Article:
The most popular cryptocurrency rose as much as 3.3% to $36,524 as of 1:20 p.m. in New York. It fell to $32,970 earlier, the least since July. Ether remained in the red at about $2,356 after also touching its lowest level since July.
Wilfred Daye, head of Securitize Capital, the asset-management arm of Securitize, said $30,000 is psychologically important, and Bitcoin should find some support there. But, he adds, should the selloff continue beyond that to $27,000 “miners who got in at beginning of the bull market will be in trouble.”
Crypto has come under widespread selling pressure in recent weeks, with traders pointing to hawkish signals from the Federal Reserve and a selloff in technology shares as reasons for traders to withdraw from risky assets. Since its all-time high of $69,000 in November, Bitcoin has tumbled more than 50%.
“We don’t think it is a bad thing if market volatility takes some of the air out of the more speculative corners of the market,” said strategists led by Mark Haefele, chief investment officer at UBS Global Wealth Management.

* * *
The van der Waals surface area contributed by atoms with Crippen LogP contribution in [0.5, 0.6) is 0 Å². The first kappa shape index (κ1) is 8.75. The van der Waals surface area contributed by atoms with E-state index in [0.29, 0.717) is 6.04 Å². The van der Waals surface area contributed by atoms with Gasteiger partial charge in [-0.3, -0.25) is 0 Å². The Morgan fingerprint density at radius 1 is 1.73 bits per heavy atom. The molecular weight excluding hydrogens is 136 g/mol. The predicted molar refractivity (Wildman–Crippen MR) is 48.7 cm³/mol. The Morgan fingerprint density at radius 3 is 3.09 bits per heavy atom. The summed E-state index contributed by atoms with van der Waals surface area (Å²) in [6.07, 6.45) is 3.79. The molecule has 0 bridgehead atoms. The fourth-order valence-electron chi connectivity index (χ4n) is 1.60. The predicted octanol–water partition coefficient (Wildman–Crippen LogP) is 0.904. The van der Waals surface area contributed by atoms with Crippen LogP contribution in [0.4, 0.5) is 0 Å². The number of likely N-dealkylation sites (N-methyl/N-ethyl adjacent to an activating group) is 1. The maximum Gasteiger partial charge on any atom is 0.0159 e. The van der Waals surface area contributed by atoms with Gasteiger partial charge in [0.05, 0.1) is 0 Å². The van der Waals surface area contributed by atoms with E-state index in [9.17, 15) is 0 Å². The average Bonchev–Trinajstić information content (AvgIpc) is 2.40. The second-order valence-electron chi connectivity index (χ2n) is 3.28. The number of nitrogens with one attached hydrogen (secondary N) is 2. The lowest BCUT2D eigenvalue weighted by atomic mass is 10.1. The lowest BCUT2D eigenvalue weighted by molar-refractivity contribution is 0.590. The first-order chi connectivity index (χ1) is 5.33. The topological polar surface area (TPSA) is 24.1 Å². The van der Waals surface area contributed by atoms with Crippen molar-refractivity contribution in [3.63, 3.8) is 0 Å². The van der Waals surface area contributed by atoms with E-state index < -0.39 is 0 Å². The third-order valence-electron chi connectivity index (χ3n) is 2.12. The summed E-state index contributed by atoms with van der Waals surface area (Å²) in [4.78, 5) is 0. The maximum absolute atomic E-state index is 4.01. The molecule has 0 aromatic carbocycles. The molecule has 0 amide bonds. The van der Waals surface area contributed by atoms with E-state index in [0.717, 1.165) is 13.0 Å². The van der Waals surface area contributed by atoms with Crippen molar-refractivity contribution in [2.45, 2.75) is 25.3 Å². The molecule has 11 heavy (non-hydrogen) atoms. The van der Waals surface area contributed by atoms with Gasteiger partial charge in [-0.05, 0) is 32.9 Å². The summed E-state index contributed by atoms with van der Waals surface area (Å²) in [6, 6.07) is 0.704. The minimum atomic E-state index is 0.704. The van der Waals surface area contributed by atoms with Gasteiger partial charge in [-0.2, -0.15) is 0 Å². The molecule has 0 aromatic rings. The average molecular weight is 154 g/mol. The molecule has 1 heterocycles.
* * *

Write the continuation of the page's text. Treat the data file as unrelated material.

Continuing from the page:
The 40-day correlation coefficient for the digital token and the tech-heavy Nasdaq 100 has reached almost 0.66, the most in data compiled by Bloomberg since 2010. A similar correlation with the S&P 500 is at a record too.
Cryptocurrency-exposed stocks tumbled on Monday before also bouncing off their lows. MicroStrategy Inc. slumped as much as 15%, while Bitcoin miners Marathon Digital Holdings Inc. and Riot Blockchain Inc. also dropped.
Chris Weston, head of research with Pepperstone Financial Pty Ltd., said the sector is “grossly oversold but momentum is to the downside and rallies are likely to be sold.”
Peter Berezin, chief global strategist at BCA Research Inc., is skeptical about Bitcoin overall even as he sees the possibility of a short-term boost should stocks recover. His long-term target for it is just $5,000. Investors seeking to hedge risk should consider going long on Cardano, Solana and Polkadot versus Bitcoin, Litecoin, and Dogecoin, he said.
© 2022 Bloomberg L.P.